Can you imagine a four-(or eight!) propeller autonomous drone swooping into the city, navigating using the GPS, delivering your package at a ‘drone mailbox’? Matternet, a California based company is all set to make this imagination turn into a reality in Switzerland. Let’s see how!
Matternet: The autonomous drone delivery network
In 2011, Matternet’s CEO, Andreas Raptopoulos, and his team came up with the idea of a ‘drone delivery network’ or ‘network of drones’ to meet the basic needs of the developing communities of the world. Taken aback by the inadequate road infrastructure in many developing countries, the team decided to use innovative technology to ‘create a new paradigm of transportation’ that would not have to rely on road infrastructure. Understanding that technology innovations in the drone sector could solve problems which would otherwise require billions of dollars and many years, Matternet was born. “One billion people in the world today do not have access to all-season roads,” Raptopoulos said at a TED conference in 2013. “We cannot get medicines to them reliably, they cannot get critical supplies, and they cannot get their goods to market in order to create a sustainable income.” The company has since then raised $2.2 Million in seed capital from investors including Flextronics, Scott Banister, and Nas.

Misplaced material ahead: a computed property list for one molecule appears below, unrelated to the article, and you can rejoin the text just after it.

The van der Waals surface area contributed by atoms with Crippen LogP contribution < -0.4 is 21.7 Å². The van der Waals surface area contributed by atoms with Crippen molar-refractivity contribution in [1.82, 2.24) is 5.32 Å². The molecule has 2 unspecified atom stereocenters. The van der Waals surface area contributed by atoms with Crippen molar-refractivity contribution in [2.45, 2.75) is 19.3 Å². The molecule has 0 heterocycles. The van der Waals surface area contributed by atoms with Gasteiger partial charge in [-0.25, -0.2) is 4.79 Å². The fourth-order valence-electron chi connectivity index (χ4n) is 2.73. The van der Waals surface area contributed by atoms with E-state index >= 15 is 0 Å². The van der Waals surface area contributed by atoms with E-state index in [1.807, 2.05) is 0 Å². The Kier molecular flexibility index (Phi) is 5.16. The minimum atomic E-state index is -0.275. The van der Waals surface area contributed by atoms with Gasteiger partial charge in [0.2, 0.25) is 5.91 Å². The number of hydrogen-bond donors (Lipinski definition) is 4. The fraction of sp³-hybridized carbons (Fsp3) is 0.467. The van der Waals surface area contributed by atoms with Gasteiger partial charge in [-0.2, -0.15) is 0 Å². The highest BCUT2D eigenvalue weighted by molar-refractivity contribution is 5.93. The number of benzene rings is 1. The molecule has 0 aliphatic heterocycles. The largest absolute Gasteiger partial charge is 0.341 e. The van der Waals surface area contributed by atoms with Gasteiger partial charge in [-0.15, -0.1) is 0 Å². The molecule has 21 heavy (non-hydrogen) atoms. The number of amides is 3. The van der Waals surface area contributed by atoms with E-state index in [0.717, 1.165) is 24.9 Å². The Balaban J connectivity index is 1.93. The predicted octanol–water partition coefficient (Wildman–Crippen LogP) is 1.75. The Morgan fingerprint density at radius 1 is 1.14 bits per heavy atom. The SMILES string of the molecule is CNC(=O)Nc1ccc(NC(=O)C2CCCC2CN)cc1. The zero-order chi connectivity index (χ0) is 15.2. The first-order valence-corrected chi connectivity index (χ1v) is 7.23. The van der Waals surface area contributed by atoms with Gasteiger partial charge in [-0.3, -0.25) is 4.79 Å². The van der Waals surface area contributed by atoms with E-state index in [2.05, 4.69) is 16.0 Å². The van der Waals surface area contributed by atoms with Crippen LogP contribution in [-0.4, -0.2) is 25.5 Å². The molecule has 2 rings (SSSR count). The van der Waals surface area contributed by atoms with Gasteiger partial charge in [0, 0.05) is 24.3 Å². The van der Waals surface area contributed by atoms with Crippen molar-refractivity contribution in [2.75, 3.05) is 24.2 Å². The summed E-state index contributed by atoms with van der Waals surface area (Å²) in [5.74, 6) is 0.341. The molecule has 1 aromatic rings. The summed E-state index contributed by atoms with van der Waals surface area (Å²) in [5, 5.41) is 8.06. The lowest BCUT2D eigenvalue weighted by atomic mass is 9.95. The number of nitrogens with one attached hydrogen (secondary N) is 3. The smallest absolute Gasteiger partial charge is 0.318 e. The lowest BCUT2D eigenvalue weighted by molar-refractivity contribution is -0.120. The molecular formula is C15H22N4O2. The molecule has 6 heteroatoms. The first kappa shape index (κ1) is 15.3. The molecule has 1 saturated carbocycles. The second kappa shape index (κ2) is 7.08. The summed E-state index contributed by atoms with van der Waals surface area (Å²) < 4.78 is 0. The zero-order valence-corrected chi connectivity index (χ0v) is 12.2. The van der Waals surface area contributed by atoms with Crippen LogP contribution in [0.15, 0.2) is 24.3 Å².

Of course, since the technology was the inspiration for starting Matternet, the Matternet ONE drones are vertically integrated with GPS and sensors, making it a complete solution for ferrying medicines and supplies to inaccessible areas. The design of the Matternet drone is ‘non-threatening’ for it is small in size, does not require piloting, and uses only GPS and other sensors on board to navigate a certain path. GPS and sensors are a necessity for the Matternet ONE drone because the network has a fixed geo-location, allowing them to fly only between the pre-decided locations. The infrared sensors guide the take-off and the landing of the drones, while the GPS ensures that the drone stays in the pre-defined route to its destination. Furthermore, the drone is equipped with built-in parachutes in case of emergency or technical failures.
Commercial Operations begin in Switzerland
Matternet has already conducted its first field trials in the Dominican Republic and Haiti in both rural and urban areas and is now ready to put its drone to commercial use. The company, in partnership with Swiss Post, in a world’s first, is authorized to ferry medical samples between labs and hospitals of densely populated urban areas of Switzerland from October 2017. The decision has been undertaken after almost 70+ trials were conducted between two hospitals in Switzerland on a regular basis. This is a great start for Matternet because medical samples are time-critical and need to be delivered as fast as possible and if possible, in the least expensive way. Because, Matternet provides an answer to all of these, the company is capable of delivering these small packages of blood tests, medical samples, etc., in not more than 30 minutes.